The strategy for marketing corn and soybeans has changed this fall, notes Steven Johnson, Iowa State University Extension farm management specialist.
Last fall many farmers were taking loan deficiency payments (LDPs) on corn and soybeans. This fall the corn LDP has disappeared with the improvement in futures prices and a little better basis. However, we do have a soybean LDP.
Johnson says many farmers now will use the marketing loan to generate cash, as well as to manage the risk of lower prices and to extend the time frame for which cash marketing decisions need to be made. "I anticipate that a large number of corn bushels could end up under loan," he says. That may not happen until later in the harvest when farmers know the volume of bushels they have.
For tax purposes, many farmers may count the marketing loan as income and wait until after January 1 to use the loan program.
How a marketing loan works
The key to being successful when using a marketing loan strategy for your crop is to understand how the loan program works. The program is administered by USDA's Farm Service Agency (FSA), so you need to contact your county FSA office if you have questions.
"Farmers need to watch the posted county price (PCP) each day as they progress through harvest," says Johnson. "That PCP is the ultimate repayment price the farmer can lock in with a marketing loan rather than by taking an LDP, thus creating a marketing loan gain."
The PCP is established each day for each county and subtracted from the county loan rate to determine the LDP. To lock in the PCP, a farmer must establish a marketing loan on specified bushels through the county FSA office. Then a lock-in of the PCP can be started on all or a portion of the bushels under loan.
You must complete form CCC-666 at the FSA office to establish a marketing loan and it may take FSA a few days to do a lien search on the bushels, he notes.
Aim to lock-in a marketing loan gain
The next step requires filling out a second form. To lock in a marketing loan gain similar to an LDP, you have to complete form CCC-697 at the FSA office once the loan funds have been dispersed. A lock-in request can be filed for a specific bushel amount only once, and it is valid for up to 60 days.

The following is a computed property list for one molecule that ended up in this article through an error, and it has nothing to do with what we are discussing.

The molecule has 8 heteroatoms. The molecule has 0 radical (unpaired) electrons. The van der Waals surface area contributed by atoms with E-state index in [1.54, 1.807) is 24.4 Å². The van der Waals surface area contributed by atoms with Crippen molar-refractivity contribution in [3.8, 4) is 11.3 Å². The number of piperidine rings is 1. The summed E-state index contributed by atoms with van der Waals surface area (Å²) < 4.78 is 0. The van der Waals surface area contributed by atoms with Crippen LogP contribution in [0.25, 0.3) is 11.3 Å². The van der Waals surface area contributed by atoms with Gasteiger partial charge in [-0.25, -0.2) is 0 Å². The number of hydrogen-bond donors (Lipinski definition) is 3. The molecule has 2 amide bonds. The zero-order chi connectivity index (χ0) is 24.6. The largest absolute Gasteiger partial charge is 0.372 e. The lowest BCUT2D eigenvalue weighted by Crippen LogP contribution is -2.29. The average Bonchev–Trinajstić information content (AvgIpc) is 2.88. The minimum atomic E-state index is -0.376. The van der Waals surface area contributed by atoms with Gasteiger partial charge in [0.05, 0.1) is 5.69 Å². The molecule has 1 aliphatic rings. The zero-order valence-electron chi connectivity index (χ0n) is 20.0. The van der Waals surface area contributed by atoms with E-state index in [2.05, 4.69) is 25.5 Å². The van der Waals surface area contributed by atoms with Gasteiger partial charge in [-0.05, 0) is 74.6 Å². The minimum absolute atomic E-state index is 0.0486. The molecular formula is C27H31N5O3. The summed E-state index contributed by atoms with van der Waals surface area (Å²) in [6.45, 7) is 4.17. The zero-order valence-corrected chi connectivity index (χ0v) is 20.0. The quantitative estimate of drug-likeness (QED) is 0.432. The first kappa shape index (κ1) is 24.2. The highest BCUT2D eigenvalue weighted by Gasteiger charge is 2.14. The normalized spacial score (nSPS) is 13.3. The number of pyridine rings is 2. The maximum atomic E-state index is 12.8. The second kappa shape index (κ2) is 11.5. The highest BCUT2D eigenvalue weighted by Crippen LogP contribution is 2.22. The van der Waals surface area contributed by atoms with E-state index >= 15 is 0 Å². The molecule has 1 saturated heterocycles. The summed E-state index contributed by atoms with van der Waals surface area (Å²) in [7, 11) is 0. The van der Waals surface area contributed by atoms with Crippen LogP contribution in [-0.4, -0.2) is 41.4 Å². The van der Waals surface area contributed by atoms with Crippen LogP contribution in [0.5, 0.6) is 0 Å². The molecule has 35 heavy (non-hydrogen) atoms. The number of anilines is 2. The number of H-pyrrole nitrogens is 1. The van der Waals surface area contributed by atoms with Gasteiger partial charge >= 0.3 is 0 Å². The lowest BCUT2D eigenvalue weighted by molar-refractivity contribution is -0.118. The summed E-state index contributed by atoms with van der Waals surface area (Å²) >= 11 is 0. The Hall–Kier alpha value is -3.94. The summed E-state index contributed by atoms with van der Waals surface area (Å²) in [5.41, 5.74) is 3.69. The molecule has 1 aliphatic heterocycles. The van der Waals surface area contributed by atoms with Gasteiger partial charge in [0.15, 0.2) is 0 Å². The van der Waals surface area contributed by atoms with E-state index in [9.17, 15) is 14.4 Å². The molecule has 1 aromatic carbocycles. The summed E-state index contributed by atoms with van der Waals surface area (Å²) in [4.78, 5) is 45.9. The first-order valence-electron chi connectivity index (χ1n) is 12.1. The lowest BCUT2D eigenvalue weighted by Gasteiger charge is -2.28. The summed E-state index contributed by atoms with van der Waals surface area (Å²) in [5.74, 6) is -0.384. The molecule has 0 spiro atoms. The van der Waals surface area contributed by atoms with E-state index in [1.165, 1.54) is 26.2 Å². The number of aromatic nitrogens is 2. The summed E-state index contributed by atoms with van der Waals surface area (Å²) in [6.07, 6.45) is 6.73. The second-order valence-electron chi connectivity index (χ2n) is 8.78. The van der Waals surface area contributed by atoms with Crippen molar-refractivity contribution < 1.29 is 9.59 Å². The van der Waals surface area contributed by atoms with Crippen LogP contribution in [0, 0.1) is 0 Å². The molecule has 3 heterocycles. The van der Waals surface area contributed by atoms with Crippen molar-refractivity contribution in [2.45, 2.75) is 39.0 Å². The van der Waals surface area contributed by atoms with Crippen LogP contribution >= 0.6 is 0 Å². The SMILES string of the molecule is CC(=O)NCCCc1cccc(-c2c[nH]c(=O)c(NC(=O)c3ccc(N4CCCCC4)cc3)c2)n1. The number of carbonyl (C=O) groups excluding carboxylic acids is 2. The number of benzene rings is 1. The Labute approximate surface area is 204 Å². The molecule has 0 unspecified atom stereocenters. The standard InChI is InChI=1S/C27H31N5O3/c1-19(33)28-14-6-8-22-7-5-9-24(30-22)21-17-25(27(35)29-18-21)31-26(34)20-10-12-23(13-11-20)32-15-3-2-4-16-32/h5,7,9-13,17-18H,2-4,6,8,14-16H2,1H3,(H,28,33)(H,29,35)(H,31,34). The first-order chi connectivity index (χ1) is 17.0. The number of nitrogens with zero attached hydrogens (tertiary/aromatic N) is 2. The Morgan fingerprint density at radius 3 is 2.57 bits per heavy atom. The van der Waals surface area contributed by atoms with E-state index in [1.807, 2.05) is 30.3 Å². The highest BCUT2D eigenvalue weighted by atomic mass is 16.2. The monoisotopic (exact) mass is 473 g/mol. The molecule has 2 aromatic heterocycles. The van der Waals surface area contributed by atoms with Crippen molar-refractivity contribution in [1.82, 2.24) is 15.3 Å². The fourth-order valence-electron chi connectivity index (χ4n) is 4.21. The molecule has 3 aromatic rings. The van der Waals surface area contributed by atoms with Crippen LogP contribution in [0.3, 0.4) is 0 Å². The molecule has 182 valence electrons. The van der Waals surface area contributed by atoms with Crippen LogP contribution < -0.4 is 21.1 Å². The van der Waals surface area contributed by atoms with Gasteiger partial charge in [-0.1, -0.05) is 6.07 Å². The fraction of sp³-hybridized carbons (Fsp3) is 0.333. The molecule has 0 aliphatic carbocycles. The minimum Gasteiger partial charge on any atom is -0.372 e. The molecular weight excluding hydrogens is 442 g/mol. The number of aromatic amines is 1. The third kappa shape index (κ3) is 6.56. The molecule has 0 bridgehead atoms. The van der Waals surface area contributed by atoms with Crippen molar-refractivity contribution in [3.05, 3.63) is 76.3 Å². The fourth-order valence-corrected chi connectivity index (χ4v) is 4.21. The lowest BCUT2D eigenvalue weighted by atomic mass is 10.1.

This fall the market is offering incentives to store corn and soybeans. However, farmers using commercial storage may want to consider other options, says Johnson. He recommends putting soybeans under loan at the FSA office using form CCC-666. Once the loan funds are dispersed, you try to time the 60-day lock-in with the lowest PCP and complete form CCC-697 at the FSA office. This can only be done on the specified bushels.
If futures prices increase or if the basis narrows (both are likely to occur after harvest) Johnson says farmers then may sell the beans in commercial storage and pay off the marketing loan at the lower PCP. Farmers may waive the interest on the loan and also avoid long-term commercial storage costs by using this marketing strategy.
Develop a marketing loan strategy
If you are considering using the USDA marketing loan for soybeans and especially if you are trying to time a low in the posted county price, and a 60-day lock-in, here's what Johnson recommends.
Notify your county Farm Service Agency office of your intent and request a lien search begin.
Plan on conducting self-measurement of soybean bushels or use warehouse receipts to estimate number of bushels going under loan.
Get to the FSA office and sign form FSA CCC-666.
Once the marketing loan proceeds have been advanced to you by FSA, then the 60-day lock-in of the posted county price can be requested. You do this by completing the other form at the FSA office, CCC-697.
"You have to complete one form first, then you go back and do the other form," sums up Johnson. "Using this marketing loan strategy, you try to time the lowest posted county price with a big up day on November soybean futures, which likely means that the posted county price will increase the following day."
He advises that you work with your local FSA office on any questions or concerns you have about the marketing loan and the 60-day lock-ins. "Get yourself in position, there are real dollars to be made," says Johnson.